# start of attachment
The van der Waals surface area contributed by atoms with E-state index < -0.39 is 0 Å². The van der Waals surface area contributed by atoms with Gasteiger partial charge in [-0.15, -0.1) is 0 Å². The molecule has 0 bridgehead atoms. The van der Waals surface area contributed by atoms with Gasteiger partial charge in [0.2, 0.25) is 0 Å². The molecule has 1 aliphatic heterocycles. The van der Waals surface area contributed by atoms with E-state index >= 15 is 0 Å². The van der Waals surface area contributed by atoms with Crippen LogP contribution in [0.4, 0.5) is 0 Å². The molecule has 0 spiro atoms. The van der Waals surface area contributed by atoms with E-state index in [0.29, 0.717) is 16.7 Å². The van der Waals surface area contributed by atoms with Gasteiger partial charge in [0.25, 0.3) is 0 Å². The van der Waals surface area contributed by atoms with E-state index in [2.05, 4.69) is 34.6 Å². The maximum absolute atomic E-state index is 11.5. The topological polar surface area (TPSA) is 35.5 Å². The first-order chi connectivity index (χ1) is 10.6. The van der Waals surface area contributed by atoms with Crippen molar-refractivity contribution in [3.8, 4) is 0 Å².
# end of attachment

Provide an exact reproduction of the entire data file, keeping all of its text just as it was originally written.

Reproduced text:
The van der Waals surface area contributed by atoms with E-state index < -0.39 is 0 Å². The van der Waals surface area contributed by atoms with Gasteiger partial charge in [-0.15, -0.1) is 0 Å². The molecule has 0 bridgehead atoms. The van der Waals surface area contributed by atoms with Gasteiger partial charge in [0.2, 0.25) is 0 Å². The molecule has 1 aliphatic heterocycles. The van der Waals surface area contributed by atoms with E-state index >= 15 is 0 Å². The van der Waals surface area contributed by atoms with Crippen LogP contribution in [0.4, 0.5) is 0 Å². The molecule has 0 spiro atoms. The van der Waals surface area contributed by atoms with E-state index in [0.29, 0.717) is 16.7 Å². The van der Waals surface area contributed by atoms with Gasteiger partial charge in [0.25, 0.3) is 0 Å². The van der Waals surface area contributed by atoms with E-state index in [2.05, 4.69) is 34.6 Å². The maximum absolute atomic E-state index is 11.5. The topological polar surface area (TPSA) is 35.5 Å². The first-order chi connectivity index (χ1) is 10.6. The van der Waals surface area contributed by atoms with Crippen molar-refractivity contribution in [3.8, 4) is 0 Å².